THB, Banditos, Wayward and more confirmed for Cosmic Cocktail!

Council adopts 2009 budget

The Baltimore Sun

After listening to 169 witnesses in 12 hours of budget hearings, enduring 26 hours of work sessions plus yesterday's two-hour voting session, the Howard County Council approved county executive Ken Ulman's fiscal 2009 spending plan 4-1, with a minimum of changes.

"It's a real relief to be at this point," council member Mary Kay Sigaty said after the voting ended on 27 bills and resolutions, plus innumerable amendments. Greg Fox, a Fulton Republican, was the "no" vote, saying that the plan to buy a floor of a proposed Meridian Square office building in Oakland Mills made him oppose the budget.

"I support 90 percent of the projects," he said.

"I'm really proud of the budget," said Jen Terrasa, a North Laurel-Savage Democrat who supported Ulman's ideas.

In the end, Fox and council chairman Courtney Watson, an Ellicott City Democrat, were unable to attract a third vote to cut money for recycling bins, reduce the increase in the trash fee, cut spending on the Robinson Nature Center, codify enrollment limits for the Healthy Howard health access plan, or to block the Oakland Mills purchase.

"I'm very pleased. We thought our budget passed intact because every amendment that passed is one we worked with the council on," Ulman said after the session.

Watson added that she was happy with what she got. Ulman dropped plans to sell a 26-acre county-owned lot behind the District Court building in Ellicott City, and an unpopular attempt to allow a developer to extend a sewer line through a small, wooded lot in a residential neighborhood in Ellicott City. In addition, the council agreed with her suggestion to cut the council's own budget by $50,000 and give the money to the school board for systemic renovations, and to limit increased parking meter fines to $25 on Main Street in Ellicott City to help tourism. The fine for violating handicapped parking will go from $150 to $360, however, to compensate.

Watson voted with Fox on a long list of amendments that lost by 3-2 margins, but she said later that didn't bother her.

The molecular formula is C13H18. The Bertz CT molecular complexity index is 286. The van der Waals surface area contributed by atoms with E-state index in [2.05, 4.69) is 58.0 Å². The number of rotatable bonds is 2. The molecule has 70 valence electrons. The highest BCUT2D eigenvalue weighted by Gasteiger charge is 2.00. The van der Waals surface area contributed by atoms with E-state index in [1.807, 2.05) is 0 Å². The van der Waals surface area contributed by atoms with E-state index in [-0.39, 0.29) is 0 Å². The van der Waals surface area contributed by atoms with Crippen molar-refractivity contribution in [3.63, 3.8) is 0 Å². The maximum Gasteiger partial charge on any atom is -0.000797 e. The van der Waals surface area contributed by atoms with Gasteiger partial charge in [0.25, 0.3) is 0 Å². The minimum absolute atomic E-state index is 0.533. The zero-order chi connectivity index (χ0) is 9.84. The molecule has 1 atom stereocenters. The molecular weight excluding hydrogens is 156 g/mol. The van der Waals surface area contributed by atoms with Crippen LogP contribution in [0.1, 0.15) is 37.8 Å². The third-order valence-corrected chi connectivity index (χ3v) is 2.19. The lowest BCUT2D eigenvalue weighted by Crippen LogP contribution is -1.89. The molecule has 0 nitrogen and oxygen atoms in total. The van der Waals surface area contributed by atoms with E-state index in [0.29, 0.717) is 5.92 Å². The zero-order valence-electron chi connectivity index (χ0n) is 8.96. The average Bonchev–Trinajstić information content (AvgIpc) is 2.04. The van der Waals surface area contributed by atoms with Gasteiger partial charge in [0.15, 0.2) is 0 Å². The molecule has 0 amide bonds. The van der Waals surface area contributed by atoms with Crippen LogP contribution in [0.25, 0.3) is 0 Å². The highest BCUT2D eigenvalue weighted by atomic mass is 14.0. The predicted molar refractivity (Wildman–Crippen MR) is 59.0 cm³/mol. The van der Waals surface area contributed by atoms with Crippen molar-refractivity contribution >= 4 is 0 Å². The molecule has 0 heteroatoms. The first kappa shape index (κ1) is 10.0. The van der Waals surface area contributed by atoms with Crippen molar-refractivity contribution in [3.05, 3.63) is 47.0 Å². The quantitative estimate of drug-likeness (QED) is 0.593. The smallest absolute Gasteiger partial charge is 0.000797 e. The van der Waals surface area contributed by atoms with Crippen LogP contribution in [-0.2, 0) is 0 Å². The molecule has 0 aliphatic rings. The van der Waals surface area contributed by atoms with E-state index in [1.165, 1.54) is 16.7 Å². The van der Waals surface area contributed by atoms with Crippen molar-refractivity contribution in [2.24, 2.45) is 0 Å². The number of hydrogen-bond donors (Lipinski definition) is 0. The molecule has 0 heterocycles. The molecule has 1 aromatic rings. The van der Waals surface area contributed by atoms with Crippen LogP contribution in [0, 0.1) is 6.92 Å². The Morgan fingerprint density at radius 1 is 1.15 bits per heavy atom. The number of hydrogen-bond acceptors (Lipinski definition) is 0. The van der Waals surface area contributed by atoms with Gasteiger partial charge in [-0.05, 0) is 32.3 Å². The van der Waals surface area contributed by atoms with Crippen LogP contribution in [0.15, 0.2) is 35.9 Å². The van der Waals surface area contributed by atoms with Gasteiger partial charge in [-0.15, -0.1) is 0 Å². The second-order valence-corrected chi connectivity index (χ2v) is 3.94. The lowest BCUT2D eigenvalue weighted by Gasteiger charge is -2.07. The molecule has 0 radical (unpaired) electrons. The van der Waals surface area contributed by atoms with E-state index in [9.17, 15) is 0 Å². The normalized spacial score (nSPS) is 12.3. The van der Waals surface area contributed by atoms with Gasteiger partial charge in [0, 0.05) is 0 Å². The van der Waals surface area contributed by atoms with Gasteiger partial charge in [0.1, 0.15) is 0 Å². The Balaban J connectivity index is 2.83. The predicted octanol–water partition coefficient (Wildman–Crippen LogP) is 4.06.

"I'm not uncomfortable with my position because I feel they represent the citizens in my district," she said.

She and Fox said they are worried about the potential for revenue shortfalls in the struggling national economy, and they sought spending cuts to help compensate.

Although Fox voted against the final budget bill, he said "I do feel that change was effected" through Sigaty's negotiations with Ulman over the Meridian Square purchase. In addition, he said, "civility still prevailed here."

East Columbia Democrat Calvin Ball called it a "stressful and challenging process," but said that the county is ready to begin negotiating a contract of sale for Meridian Square, and that should help the developer attract other buyers.

Sigaty, a West Columbia Democrat, supported Ulman's initiatives on recycling, the environment and on county purchase of one floor of the Meridian Square office building in Oakland Mills, but as the key swing vote, she extracted concessions from Ulman on that issue.

The executive, who sees the proposed four-story mixed-use building as a key boost to revitalizing the village center, agreed not to sign a purchase contract until at least 45 percent of the building is sold or leased to long-term tenants. He also agreed that the county would not pay more for the space than any other buyer, and to overhaul county parking regulations - a contentious point for several council members.

County taxpayers will pay more in property taxes because of rising state assessments, though property and income tax rates won't change. They'll also pay $50 a year more for trash and recycling services ($35 more in the western county), higher parking fines and water and sewer fees. Those increases will pay for expanding the county police by 24 positions, hiring 190 more school employees, purchasing 14 hybrid Howard Transit buses and starting the Healthy Howard health access plan for uninsured residents. The county is also setting aside $15 million for future retiree health benefits - a $477 million and growing liability.

Overall, county spending for the $1.4 billion operating budget is up 7.9 percent, lower than last year's 10.7 percent. Spending climbed a more modest 5.6 percent in the general fund operating budget, which consists of the $855 million of the budget supplied by county taxpayers, the second lowest increase in the last decade. Both property and income tax rates will remain unchanged, meaning higher tax bills for homeowners because of rising state assessments.

Pay raises of 5 percent for county teachers and police, six percent for county firefighters and 3 percent for other employees account for about $34.3 million in new spending. The capital budget for fiscal 2009 totals $421 million; including $27 million to begin renovations at Mount Hebron High School, part of an $80.5 million school construction component, plus $16.9 million for Howard Community College projects. Also included is $18.7 million for the proposed North Laurel park and community center, and $7.7 million to begin work on an expanded Miller Library and Historical Center in Ellicott City.

The new budgets take effect July 1.

Copyright © 2019, The Baltimore Sun, a Baltimore Sun Media Group publication | Place an Ad